“James Deen Productions was originally a VOD, pay-per-scene based company using a white label under the URL JamesDeenVOD.com,” Deen said. “Eventually that expanded to the streaming site JamesDeen.com, and years later to the DVD market. I follow this same model with every brand I create. For example, Analized.com was started almost a year ago as a streaming website, but did not enter the DVD market until spring of this year.”

Kristel Penn, marketing and editorial director at Grooby, seeks to strike a balance between testing new platforms without diverting too many resources from what has proven to work for their customers.

“There’s a multitude of new platforms to utilize and we discovered our customers don’t always use a single portal to purchase their porn,” Penn said. “We live in an age of choice, and we are working to ensure our customers can find our content in a format that suits their needs.”

Grooby posts select content on other VOD and clip sites. However, their main focus, and revenue stream, continues to be their paysites, which they are constantly updating.

“Internally, we share customer feedback and discuss regularly how we can keep our members happy and engaged,” Penn said. “We make sure our customers know we're a presence online and that we're accessible.”

Jules Jordan, owner of JulesJordan.com, noted that, like Grooby, his company is primarily concerned with creating the highest quality experience for users.

“We pride ourselves in providing beautiful 4K content at great bit rates,” Jordan said. “People are always searching for the best resolution at respectable download times. Our ‘movie site’ JulesJordanVideo.com is a great portal to upsell from. We have great quality trailers and photo galleries available there. We give users the option to download VOD of our full movies and new releases with as few clicks as possible.”

Wendy Crawford, owner of Adult Source Media, noted the importance of exploring new online platforms, while also exercising caution in these realms.

“If I had to give any advice to companies coming into the market now,” Crawford said, “I would say make sure that you choose a good, strong agent, who will negotiate the best terms available, and continue to fight for the best placement possible for you on those sites and channels.”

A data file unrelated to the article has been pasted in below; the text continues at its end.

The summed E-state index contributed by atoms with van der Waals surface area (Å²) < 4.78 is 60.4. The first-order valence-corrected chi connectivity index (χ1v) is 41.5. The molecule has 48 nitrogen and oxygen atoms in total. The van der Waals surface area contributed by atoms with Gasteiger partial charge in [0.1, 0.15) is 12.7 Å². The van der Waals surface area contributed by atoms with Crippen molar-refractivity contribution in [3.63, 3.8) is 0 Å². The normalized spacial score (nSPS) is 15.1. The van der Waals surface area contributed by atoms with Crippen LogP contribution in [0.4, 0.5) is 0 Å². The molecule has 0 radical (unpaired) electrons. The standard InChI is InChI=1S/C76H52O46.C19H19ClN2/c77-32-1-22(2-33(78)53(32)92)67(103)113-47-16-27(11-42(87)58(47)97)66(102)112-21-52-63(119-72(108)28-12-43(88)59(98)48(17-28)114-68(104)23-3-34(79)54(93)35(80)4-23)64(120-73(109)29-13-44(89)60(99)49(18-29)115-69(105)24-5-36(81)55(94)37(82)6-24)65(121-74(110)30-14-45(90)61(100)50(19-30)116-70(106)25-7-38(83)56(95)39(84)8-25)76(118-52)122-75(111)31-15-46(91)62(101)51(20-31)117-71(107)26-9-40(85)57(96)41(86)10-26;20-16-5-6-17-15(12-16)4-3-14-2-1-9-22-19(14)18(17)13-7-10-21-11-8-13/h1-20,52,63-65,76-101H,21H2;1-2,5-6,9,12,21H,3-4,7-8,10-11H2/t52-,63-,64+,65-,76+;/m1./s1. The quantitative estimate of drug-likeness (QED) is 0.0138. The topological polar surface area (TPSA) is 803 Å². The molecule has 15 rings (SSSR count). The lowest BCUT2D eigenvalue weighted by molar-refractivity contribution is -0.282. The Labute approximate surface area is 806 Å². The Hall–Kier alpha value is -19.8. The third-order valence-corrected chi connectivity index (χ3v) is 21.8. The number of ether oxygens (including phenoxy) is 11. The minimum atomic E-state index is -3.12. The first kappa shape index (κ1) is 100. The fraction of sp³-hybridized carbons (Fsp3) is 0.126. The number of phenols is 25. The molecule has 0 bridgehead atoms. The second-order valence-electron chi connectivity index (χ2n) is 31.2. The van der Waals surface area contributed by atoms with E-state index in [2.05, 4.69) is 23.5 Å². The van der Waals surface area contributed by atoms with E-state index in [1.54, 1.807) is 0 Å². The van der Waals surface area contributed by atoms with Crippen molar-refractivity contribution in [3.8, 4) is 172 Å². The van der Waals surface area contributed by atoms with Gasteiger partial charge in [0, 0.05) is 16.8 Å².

Matt Slusarenko, director of marketing and business development for Kink.com, mentioned the importance of maintaining a single unified site, as opposed to dozens of individual sites, as this allows visitors access to a huge library of BDSM content with a single, monthly pass. He also acknowledged the importance of testing new niches in order to widen Kink’s appeal.

“Consumer sexuality is broad, and as such, we’re broadening our market,” Slusarenko said. “In doing testing, we discovered BDSM consumers are willing to pay more to get more, and this new strategy reflects that. We’ve also empowered directors with their own studios so they can focus on new channels with fresh ideas and higher production values.”

Kendra Lust, owner of Lust Army Productions, places her company’s focus on building a strong media presence and tapping into different markets to maximize sales.

“We are involved in broadcast sales, DVD distribution and offer content access on various VOD and online affiliate sites,” Lust said. “We are currently working on a new platform that will expand Lust Army Productions into including the company’s many faceted divisions.”